Making Sure that Your E-Mail Marketing Complies with Spam Laws
5 of 8 in Series: The Essentials of Spam and Blacklists as Applied to E-Mail Marketing
The CAN-SPAM Act of 2003 makes certain e-mail marketing practices illegal and gives legal definitions to many best practices. Using these best practices is one way to reduce spam complaints and ensure that your e-mails reach their targets. The broad strokes of the law are here, but you need to consult your attorney to make sure you comply fully with regulations.
Don’t rely solely on the info here to make decisions regarding your own compliance to the law. Contact your attorney if you need more information.
Determining which e-mails have to comply with CAN-SPAM
The CAN-SPAM Act of 2003 and the 2008 revisions apply to commercial e-mail messages, which the law distinguishes from transactional or relationship messages. In general, the CAN-SPAM Act defines the two separate kinds of e-mail messages, as follows:
A commercial e-mail is basically an e-mail containing an advertisement, a promotion, or content from a business’ website.
A transactional or relationship e-mail is basically anything other than a commercial e-mail.
Although understanding that some e-mail messages fall outside the definition of commercial e-mail is important, it’s equally important to understand that all e-mails sent in the name of your business can be construed by the recipient as commercial in nature. Best practice is to make sure that all your business-related e-mails are legally compliant.
The 2008 CAN-SPAM revisions specify that e-mails forwarded to others by a recipient may be subject to all the CAN-SPAM requirements. Talk to your E-Mail Marketing Provider to make sure your forwarded e-mails are CAN-SPAM compliant.
Including legally required content in your e-mails
First off to be CAN-SPAM–compliant, you need to make clear that your e-mail is a solicitation. The exception is when you have permission or affirmative consent from every individual on your list to send the solicitation. Your marketing e-mails must contain other specific content:
A way for your subscribers to opt out of receiving future e-mails: You’re required to remove anyone who unsubscribes from your e-mail list permanently within ten days of the unsubscribe request, and you can’t add that person back without her explicit permission. It’s illegal to charge someone to opt out or to ask for any information other than an e-mail address and opt-out preferences. Your opt-out process also has to be accomplishable by replying to a single e-mail or visiting a single web page. Your E-Mail Marketing Provider can provide you with an opt-out link that allows someone to automatically unsubscribe in one click.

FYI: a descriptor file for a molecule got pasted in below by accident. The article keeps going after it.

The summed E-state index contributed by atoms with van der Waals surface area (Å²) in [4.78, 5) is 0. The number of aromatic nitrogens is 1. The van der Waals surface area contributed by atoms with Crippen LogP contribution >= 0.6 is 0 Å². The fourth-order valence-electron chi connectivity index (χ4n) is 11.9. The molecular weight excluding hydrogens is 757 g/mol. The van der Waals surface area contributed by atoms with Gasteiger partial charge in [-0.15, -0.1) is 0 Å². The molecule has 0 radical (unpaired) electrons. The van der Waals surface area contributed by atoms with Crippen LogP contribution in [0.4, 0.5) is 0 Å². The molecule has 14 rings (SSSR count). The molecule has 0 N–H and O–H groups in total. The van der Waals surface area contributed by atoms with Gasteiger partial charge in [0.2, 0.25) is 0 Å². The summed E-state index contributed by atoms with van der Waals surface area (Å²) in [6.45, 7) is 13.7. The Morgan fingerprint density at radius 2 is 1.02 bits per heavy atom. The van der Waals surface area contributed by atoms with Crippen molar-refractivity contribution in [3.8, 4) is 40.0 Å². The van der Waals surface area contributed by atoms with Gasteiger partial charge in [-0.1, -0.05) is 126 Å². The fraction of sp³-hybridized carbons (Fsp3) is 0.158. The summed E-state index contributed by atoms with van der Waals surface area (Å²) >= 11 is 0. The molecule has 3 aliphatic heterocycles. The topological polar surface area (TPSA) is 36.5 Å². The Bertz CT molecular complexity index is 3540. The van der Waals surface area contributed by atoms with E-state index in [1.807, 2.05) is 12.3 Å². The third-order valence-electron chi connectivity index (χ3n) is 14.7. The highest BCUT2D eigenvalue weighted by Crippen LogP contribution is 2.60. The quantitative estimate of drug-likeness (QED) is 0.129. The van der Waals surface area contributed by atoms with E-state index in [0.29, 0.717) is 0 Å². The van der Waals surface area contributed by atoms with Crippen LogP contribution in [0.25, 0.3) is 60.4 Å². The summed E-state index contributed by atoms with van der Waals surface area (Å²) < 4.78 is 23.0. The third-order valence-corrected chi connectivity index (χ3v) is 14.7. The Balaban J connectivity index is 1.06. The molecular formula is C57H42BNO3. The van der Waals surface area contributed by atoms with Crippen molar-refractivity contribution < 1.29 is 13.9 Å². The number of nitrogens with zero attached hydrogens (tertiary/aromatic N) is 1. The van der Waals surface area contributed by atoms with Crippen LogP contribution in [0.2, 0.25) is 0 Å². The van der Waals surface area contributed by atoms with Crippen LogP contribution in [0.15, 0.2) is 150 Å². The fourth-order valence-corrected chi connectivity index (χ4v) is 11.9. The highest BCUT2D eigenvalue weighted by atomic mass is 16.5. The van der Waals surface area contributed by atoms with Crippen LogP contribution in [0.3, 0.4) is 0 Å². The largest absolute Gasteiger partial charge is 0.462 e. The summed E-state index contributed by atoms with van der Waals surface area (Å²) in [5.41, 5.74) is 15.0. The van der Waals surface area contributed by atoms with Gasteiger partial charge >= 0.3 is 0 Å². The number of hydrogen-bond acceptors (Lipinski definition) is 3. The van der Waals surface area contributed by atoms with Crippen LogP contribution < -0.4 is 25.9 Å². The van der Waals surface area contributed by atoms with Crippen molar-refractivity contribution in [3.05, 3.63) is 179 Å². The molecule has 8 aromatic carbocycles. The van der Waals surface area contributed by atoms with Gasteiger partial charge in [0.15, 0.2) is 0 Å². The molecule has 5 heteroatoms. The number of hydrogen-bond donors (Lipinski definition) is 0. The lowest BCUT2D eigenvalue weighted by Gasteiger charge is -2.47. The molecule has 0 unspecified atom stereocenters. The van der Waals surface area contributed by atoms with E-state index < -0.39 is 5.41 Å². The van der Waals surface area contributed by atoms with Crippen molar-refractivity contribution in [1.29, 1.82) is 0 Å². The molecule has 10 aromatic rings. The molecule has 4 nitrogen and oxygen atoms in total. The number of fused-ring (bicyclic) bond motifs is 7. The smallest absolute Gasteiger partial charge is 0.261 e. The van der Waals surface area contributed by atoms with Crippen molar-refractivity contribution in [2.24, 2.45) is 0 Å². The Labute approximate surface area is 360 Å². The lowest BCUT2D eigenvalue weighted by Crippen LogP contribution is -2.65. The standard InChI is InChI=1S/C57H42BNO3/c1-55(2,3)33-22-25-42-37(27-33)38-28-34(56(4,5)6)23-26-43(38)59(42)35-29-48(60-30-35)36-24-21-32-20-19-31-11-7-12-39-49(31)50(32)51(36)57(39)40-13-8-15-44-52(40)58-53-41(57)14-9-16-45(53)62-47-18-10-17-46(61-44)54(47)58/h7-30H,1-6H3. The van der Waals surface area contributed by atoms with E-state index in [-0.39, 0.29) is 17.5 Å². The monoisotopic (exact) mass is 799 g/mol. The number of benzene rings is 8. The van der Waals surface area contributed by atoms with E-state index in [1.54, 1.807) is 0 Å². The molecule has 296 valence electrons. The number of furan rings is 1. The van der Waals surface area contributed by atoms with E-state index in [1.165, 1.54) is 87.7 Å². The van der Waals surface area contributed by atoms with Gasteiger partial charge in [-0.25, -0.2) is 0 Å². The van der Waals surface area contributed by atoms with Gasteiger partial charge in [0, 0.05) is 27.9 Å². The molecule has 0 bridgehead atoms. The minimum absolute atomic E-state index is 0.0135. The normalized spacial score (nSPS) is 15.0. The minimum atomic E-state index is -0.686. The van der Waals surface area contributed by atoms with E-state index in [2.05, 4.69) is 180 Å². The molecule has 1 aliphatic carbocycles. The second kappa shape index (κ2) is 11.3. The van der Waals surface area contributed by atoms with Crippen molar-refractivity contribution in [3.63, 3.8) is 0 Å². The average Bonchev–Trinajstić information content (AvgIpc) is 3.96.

Your physical address: If your business has multiple locations, include your main address or the physical address associated to each e-mail you send.
If you work from home and you don’t want your home address in every e-mail, the 2008 CAN-SPAM revisions confirm that you’re allowed to include your post office box address as long as the post office or box rental company associates the box to your legitimate business address.
An informative e-mail header: Make sure that your header clearly identifies your business and does not mislead your audience in any way.
Don’t use your Subject line to trick your audience into opening your e-mail or to misrepresent the offer contained in your e-mail.
If your e-mail contains sexually oriented material, make sure your e-mail Subject line complies with the CAN-SPAM Act supplementary guidelines and also clearly states that the content of the e-mail is adult in nature without being explicit in the way you describe the content.